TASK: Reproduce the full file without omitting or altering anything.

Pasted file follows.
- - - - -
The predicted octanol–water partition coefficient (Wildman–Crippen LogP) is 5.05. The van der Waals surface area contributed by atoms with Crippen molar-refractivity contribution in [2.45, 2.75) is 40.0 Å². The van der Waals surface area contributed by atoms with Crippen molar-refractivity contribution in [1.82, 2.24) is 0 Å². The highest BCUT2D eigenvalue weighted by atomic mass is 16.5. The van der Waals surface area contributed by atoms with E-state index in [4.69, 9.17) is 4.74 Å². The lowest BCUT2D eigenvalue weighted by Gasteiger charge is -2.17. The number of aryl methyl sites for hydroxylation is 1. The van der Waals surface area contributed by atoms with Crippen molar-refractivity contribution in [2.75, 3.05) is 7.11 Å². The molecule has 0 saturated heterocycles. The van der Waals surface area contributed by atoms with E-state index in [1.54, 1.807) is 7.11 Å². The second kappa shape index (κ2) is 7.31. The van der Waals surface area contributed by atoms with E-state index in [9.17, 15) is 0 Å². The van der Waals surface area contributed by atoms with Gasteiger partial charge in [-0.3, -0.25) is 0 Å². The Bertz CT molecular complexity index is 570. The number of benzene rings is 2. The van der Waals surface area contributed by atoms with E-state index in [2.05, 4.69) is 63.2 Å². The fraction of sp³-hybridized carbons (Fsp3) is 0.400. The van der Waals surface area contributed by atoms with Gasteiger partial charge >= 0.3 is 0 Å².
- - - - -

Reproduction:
The predicted octanol–water partition coefficient (Wildman–Crippen LogP) is 5.05. The van der Waals surface area contributed by atoms with Crippen molar-refractivity contribution in [2.45, 2.75) is 40.0 Å². The van der Waals surface area contributed by atoms with Crippen molar-refractivity contribution in [1.82, 2.24) is 0 Å². The highest BCUT2D eigenvalue weighted by atomic mass is 16.5. The van der Waals surface area contributed by atoms with E-state index in [4.69, 9.17) is 4.74 Å². The lowest BCUT2D eigenvalue weighted by Gasteiger charge is -2.17. The number of aryl methyl sites for hydroxylation is 1. The van der Waals surface area contributed by atoms with Crippen molar-refractivity contribution in [2.75, 3.05) is 7.11 Å². The molecule has 0 saturated heterocycles. The van der Waals surface area contributed by atoms with E-state index in [1.54, 1.807) is 7.11 Å². The second kappa shape index (κ2) is 7.31. The van der Waals surface area contributed by atoms with E-state index in [9.17, 15) is 0 Å². The van der Waals surface area contributed by atoms with Gasteiger partial charge in [-0.3, -0.25) is 0 Å². The Bertz CT molecular complexity index is 570. The number of benzene rings is 2. The van der Waals surface area contributed by atoms with E-state index in [2.05, 4.69) is 63.2 Å². The fraction of sp³-hybridized carbons (Fsp3) is 0.400. The van der Waals surface area contributed by atoms with Gasteiger partial charge >= 0.3 is 0 Å².